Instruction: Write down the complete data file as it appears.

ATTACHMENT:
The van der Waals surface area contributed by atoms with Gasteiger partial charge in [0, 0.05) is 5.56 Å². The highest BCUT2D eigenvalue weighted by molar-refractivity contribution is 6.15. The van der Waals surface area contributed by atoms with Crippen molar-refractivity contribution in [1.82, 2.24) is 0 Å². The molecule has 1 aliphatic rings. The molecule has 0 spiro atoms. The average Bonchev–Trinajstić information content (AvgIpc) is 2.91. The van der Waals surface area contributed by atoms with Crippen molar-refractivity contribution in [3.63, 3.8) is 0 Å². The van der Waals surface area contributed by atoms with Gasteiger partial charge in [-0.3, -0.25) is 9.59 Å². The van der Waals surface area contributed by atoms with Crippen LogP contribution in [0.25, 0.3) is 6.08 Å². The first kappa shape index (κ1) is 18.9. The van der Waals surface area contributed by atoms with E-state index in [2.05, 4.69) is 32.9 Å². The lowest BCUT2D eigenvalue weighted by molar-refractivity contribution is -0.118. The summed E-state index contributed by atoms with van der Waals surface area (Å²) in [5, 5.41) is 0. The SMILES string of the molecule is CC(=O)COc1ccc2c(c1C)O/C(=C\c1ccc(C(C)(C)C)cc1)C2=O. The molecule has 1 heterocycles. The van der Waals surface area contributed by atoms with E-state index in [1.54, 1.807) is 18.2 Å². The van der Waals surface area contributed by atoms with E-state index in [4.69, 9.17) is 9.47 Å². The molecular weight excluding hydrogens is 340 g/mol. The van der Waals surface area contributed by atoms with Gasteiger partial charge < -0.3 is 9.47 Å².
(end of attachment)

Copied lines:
The van der Waals surface area contributed by atoms with Gasteiger partial charge in [0, 0.05) is 5.56 Å². The highest BCUT2D eigenvalue weighted by molar-refractivity contribution is 6.15. The van der Waals surface area contributed by atoms with Crippen molar-refractivity contribution in [1.82, 2.24) is 0 Å². The molecule has 1 aliphatic rings. The molecule has 0 spiro atoms. The average Bonchev–Trinajstić information content (AvgIpc) is 2.91. The van der Waals surface area contributed by atoms with Crippen molar-refractivity contribution in [3.63, 3.8) is 0 Å². The van der Waals surface area contributed by atoms with Gasteiger partial charge in [-0.3, -0.25) is 9.59 Å². The van der Waals surface area contributed by atoms with Crippen LogP contribution in [0.25, 0.3) is 6.08 Å². The first kappa shape index (κ1) is 18.9. The van der Waals surface area contributed by atoms with E-state index in [2.05, 4.69) is 32.9 Å². The lowest BCUT2D eigenvalue weighted by molar-refractivity contribution is -0.118. The summed E-state index contributed by atoms with van der Waals surface area (Å²) in [5, 5.41) is 0. The SMILES string of the molecule is CC(=O)COc1ccc2c(c1C)O/C(=C\c1ccc(C(C)(C)C)cc1)C2=O. The molecule has 1 heterocycles. The van der Waals surface area contributed by atoms with E-state index in [1.54, 1.807) is 18.2 Å². The van der Waals surface area contributed by atoms with E-state index in [4.69, 9.17) is 9.47 Å². The molecular weight excluding hydrogens is 340 g/mol. The van der Waals surface area contributed by atoms with Gasteiger partial charge < -0.3 is 9.47 Å².